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Audi A5 Coupe Cabriolet and Sportback Facelift 2011 Road Test

The A5 – in its Coupe, Cabriolet and Sportback forms - has been a smash hit for Audi. It’s stylish, good to drive, well equipped and has some of Audi’s best technology on the options list. Which has meant a lot of head-scratching for its mid-life refresh. On the face of it, there's not much work needed.

But this facelift is important. Not only is the A5 range a best-seller in its own right, but these cars are essentially the sexier versions of the more conventional A4. So you can expect the changes here to give a not-so-subtle hint of what we'll see when the A4 and Avant facelifts roll round next year. But that’s for another time.

All three models in the A5 line-up benefit from the same nip-and-tucks, so the tweaks apply as much to the Coupe and Cabriolet as to the Sportback. Give the exterior a quick once over and you’ll be hard-pressed to notice that it has changed at all. You may spot that there’s a new LED running light that follows the outline of the main headlight casing to form a wedge shape, but the high gloss single-frame grille, new bumper and extra millimetre in length on all three models are more than likely to pass you by.

Changes inside are similarly low-key. The cabin features the same highly-adjustable driving position and a fascia that’s angled towards the driver. As before, it’s easy to use on the move and all the key functions are at your fingertips, but now there are new aluminium finishes, upgraded leather upholstery and – for the first time – three seats in the back of the Sportback. You can, however, still tell that this was a rear made for two. The third middle seat is very tight and only suitable for a small child.

Although welcome, these changes essentially just nibble around the edges of what was already a very good car. But there are more significant changes under the bonnet - and in essence, that's what this facelift is all about.

Company car drivers in particular will be pleased to hear that there have been significant CO2 savings in the 2.0 TDI and the addition of a new more fuel efficient 3.0 TDI which replaces the old 2.7-litre TDI. The popular 177PS four-cylinder 2.0-litre diesel now comes in at 122g/km CO2 in front-wheel drive form and is capable – on paper at least – of 60.1mpg. Since launch four years ago, emissions of this engine (in Coupe form) have fallen by 12g/km and fuel economy has improved by almost 5mpg.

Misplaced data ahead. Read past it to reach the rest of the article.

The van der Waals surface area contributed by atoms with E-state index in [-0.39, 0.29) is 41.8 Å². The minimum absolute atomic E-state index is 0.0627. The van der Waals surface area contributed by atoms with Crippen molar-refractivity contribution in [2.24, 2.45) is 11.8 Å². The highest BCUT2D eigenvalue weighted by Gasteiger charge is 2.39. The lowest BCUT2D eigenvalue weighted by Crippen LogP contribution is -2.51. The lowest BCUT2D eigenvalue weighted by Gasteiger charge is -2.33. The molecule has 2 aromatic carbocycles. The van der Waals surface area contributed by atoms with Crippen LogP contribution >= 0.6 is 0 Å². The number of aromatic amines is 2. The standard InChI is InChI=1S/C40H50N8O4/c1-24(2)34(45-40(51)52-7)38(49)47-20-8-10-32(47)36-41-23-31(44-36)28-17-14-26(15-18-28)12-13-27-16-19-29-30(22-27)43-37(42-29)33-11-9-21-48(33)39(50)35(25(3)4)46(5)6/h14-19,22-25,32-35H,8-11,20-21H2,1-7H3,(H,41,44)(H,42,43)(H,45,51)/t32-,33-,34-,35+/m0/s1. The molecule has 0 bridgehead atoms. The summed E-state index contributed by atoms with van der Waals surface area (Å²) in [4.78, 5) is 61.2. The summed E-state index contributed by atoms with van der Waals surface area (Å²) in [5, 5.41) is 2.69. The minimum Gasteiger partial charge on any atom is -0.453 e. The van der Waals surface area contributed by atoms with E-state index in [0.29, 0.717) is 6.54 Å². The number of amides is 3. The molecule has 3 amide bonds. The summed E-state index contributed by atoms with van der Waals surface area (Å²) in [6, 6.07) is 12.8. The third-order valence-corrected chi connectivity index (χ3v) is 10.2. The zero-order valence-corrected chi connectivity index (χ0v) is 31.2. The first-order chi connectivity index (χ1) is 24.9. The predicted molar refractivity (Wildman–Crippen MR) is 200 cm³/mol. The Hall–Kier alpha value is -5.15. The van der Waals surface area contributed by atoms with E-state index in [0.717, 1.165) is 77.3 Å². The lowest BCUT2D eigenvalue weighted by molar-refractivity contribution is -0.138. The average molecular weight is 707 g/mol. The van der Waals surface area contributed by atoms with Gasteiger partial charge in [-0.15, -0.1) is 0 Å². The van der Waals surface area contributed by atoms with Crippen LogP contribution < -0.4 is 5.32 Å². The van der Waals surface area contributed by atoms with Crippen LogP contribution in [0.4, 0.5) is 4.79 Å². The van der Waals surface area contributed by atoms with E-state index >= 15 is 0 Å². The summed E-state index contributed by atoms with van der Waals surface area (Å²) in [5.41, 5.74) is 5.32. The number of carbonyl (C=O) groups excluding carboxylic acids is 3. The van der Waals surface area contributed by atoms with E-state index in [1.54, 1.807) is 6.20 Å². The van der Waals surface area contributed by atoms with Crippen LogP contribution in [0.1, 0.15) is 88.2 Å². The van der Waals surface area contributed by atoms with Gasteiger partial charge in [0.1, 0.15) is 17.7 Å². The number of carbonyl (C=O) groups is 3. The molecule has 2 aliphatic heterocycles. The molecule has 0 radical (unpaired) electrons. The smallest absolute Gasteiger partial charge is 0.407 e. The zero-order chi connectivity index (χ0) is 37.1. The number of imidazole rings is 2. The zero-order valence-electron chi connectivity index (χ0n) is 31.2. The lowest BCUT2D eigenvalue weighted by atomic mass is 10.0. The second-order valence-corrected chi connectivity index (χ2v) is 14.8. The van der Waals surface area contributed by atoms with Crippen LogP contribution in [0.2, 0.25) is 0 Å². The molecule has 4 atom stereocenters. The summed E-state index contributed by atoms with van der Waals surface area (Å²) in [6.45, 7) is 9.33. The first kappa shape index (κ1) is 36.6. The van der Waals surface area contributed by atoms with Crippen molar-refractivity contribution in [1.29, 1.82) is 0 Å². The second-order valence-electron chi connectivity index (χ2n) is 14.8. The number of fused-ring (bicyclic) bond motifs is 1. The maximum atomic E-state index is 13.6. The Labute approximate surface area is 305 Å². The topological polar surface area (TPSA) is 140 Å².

New to A5 is the availability of a refined 204PS 3.0-litre V6 TDI engine, which replaces the discontinued 2.7 TDI. This modern engine is already offered in the A6 and A8 and is not only clean (significantly more so than the old 2.7-litre), but delivers a level or torque that would have been unimaginable just a few years ago. CO2 is now at 129g/km (that's right, just 7g/km higher than the 2.0-litre TDI) and fuel economy is a claimed  57.5mpg. There’s 400Nm (295 lb-ft) of torque available between 1250 and 3500 rpm, making it a relaxed cruiser and punchy when it comes to overtaking. If you’re wondering about the A5’s existing 245PS 3.0-litre TDI powerplant, this continues to be offered and is paired with quattro all-wheel drive as standard.

Both of these engines now make much more sense to company car drivers. The 2.0-litre TDI Coupe will cost a higher rate tax payer from £2853, while the new 1.8 TFSI engine comes in at £1798. Both of which are lower than comparable BMW and Mercedes-Benz models.

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The petrol line-up is bolstered with the addition of a new entry-level engine, the 1.8 TFSI. Like the diesels, it’s designed for low emissions and showcases many of Audi’s latest innovations including control of the valves and their lift, thermal management, advanced fuel injection, turbocharging and the integration of the exhaust manifold. It effectively replaces the 180bhp version of the 2.0-litre TFSI, bringing CO2 down to 134g/km (a 21 per cent reduction) and economy up to 49.6mpg. It’s a pleasant free-revving engine to drive and is actually well suited to the A5, with better performance than you may expect from an entry-level engine.

At the other end of the scale, there have been significant changes to the 3.0 TFSI and S5 models. Out goes the naturally aspirated 3.2 V6, which has been replaced by a new 272bhp 3.0-litre V6, which uses a supercharger to compensate for the lower cubic capacity. The 333bhp version of this engine – which currently powers the S5 Sportback and Cabriolet models – will now also feature in the S5 Coupe. So it’s cheerio to the long-serving (and great sounding) 4.2-litre V8, which has been the powerplant behind many of Audi’s high performance S models, and hello to a 20 per cent emissions and fuel consumption saving.

Many of the CO2 improvements on these engines have been achieved through changes to the stop-start system and more efficient on-board systems. For example, the electromechanical power steering now conserves power when it’s in a straight-line, as it’s essentially not needed, a move that Audi reckons will save 0.3 litres of fuel per 100km.

Prices for the A5 start at £25,540 and orders can be placed for the revised A5 now, with first deliveries expected to start in December.

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